Kozintsy ( now Korzo) Street 1, where Mor Mandel ‘s office was


In the summer, 1914, the First World War started in Europe. Mór (Moritz) as a reservist of the 66th Infantry Regiment that stationed in Uzhgorod, was called up for military service as a regimental doctor assistant. He took part in the first victorious battle of the Austro-Hungarian army near Krasnyk (Lublin Voivodeship, Poland) on August 23-25, 1914. Unfortunately, the battle resulted with captivity for Mór and some soldiers. They were sent by train deep into Russia, to Siberia. At first, allegedly, to Tobolsk, then to Kansk (Krasnoyarskyi Krai (Region)), where was one of the largest prisoner-of-war camps. In Uzhhorod, the news about Mór’s fate was known only on October 28, 1914 due to an official statement from the military authorities.



In November Mór’s wife got his letter, which reached Uzhhorod via Copenhagen (Denmark). He mentioned briefly that he was in Tobolsk. Little is known about this period of his life. There were also a few people with him from Uzhhorod in the camp: regimental doctor Kádos Lajos (Layosh Kadosh), Tomkó Gyula (Dyula Tomko), Fischmann Sámuel (Samuel Fishmann) and others. Mór himself remained faithful to the oath of Hippocrates and went on treating people. In October, 1915 a well-known German Red Cross nurse Magdalena von Walsleben (Steinaeker) visited the camp. She portrayed Mór as a very warm-hearted, kind, brave man and a true hero, who helped people in far Siberia to survive in harsh conditions.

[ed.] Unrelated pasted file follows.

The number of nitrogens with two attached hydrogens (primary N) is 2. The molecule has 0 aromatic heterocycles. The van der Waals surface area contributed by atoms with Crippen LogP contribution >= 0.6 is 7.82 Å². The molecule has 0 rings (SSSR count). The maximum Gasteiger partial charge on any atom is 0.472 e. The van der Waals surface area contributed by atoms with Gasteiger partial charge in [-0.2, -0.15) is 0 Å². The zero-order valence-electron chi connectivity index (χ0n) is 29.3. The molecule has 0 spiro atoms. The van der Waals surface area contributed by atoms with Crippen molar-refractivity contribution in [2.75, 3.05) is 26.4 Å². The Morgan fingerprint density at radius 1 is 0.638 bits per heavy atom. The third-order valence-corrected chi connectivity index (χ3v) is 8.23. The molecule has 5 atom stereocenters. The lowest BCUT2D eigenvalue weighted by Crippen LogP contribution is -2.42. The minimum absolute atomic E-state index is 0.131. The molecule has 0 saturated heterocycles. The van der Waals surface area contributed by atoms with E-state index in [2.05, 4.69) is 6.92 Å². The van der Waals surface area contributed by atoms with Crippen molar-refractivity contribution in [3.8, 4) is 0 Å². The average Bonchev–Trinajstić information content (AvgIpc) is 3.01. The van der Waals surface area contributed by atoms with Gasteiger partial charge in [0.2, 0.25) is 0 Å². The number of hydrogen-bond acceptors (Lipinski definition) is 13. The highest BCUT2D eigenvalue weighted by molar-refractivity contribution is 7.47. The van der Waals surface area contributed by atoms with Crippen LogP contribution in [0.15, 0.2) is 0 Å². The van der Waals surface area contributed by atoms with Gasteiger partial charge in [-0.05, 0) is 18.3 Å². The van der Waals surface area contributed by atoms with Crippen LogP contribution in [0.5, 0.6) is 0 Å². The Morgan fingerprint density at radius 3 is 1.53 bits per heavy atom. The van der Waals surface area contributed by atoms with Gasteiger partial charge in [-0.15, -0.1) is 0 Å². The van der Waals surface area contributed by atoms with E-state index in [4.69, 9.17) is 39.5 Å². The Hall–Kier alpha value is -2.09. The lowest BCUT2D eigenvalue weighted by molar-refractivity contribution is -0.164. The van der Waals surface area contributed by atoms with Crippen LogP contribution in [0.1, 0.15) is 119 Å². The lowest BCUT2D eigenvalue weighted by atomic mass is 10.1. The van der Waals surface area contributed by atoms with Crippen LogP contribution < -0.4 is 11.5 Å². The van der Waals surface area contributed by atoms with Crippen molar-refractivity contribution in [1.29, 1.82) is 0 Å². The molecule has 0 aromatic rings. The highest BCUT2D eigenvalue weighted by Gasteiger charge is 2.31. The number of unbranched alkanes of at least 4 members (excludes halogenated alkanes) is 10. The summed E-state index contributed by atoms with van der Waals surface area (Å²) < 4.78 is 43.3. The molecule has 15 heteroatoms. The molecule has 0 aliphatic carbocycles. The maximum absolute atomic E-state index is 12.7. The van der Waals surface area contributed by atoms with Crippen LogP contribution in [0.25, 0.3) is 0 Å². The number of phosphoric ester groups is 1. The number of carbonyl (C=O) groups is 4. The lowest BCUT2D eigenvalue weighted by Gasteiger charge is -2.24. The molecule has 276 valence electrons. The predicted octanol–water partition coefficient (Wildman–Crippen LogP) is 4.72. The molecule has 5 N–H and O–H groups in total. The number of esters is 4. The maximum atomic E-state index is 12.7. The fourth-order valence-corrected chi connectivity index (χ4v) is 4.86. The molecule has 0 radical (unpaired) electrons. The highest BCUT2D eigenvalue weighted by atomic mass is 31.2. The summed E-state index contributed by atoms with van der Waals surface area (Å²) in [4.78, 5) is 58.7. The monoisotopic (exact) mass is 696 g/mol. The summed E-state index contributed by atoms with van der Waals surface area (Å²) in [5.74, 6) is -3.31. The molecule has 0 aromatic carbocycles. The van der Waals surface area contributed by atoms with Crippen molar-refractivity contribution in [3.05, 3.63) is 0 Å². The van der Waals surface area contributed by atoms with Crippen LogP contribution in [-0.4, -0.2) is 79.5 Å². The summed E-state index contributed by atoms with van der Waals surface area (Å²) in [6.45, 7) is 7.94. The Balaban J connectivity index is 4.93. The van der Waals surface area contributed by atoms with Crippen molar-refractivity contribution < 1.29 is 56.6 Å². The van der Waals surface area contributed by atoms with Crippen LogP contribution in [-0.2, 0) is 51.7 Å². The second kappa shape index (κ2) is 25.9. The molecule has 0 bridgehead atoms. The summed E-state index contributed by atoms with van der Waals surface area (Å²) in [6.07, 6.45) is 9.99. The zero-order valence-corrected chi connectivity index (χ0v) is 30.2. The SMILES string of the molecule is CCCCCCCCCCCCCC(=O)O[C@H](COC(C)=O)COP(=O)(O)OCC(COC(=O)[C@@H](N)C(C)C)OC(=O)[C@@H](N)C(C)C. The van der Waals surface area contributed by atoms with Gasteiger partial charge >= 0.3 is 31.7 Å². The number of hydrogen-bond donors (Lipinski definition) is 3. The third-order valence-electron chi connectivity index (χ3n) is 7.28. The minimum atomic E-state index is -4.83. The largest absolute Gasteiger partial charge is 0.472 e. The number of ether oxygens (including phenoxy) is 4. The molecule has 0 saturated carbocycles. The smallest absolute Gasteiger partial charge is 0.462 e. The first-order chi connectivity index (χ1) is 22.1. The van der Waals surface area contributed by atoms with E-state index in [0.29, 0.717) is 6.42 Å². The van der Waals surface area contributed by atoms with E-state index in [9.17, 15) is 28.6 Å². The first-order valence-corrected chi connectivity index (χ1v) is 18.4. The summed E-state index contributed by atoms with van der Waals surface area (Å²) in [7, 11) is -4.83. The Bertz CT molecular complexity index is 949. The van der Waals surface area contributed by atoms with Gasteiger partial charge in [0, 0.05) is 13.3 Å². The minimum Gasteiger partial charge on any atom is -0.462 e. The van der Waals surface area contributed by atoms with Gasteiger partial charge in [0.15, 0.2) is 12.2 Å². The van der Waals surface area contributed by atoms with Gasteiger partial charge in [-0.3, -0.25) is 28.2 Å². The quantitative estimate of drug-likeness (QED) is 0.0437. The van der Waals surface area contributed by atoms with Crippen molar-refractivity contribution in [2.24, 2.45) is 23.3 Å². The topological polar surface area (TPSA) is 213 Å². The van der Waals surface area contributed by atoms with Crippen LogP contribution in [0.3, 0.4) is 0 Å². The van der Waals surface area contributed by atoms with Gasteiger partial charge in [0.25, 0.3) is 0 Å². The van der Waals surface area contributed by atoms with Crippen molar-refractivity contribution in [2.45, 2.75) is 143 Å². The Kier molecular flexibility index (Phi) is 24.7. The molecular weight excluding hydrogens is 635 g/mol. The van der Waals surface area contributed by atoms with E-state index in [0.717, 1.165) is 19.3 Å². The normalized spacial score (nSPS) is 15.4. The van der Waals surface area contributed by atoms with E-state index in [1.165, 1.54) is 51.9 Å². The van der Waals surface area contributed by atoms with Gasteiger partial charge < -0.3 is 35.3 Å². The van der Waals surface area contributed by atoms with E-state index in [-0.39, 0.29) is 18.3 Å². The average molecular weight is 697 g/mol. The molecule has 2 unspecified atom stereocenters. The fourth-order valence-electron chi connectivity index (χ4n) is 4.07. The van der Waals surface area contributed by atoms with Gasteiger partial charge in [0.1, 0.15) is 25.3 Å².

The long-waited freedom came in the last year of the world war. On February 21, 1918, Mór took a train from Kansk and, after a journey of almost a month, he got to Uzhgorod. On Saturday, March 16, 1918, a Siberian prisoner came home to Uzhhorod.

3.Мор Мандел як військовий лікар. Mor Mandel As A Military Doctor.

Мор Мандел як військовий лікар


Being at home, Mór resumed his private medical practice and became actively involved in local politics. On November 17, 1918, the Uzhhorod branch of the International Social-Democratic Party of Hungary was established in the county building (now the Joseph Bokshay Transcarpathian Art Museum). On December 15, 1918, Mór himself, as its representative, became a member of the Uzhhorod Labour Council. The council held meetings in the building of the old city hall (now it’s the building of Uzhhorod Commercial College). But it did not last for long, because on January 12, 1919, Czechoslovak troops entered Uzhhorod. In September 1919, the region called Subcarpathian Rus officially became a part of Czechoslovakia, and Uzhhorod became its de facto capital.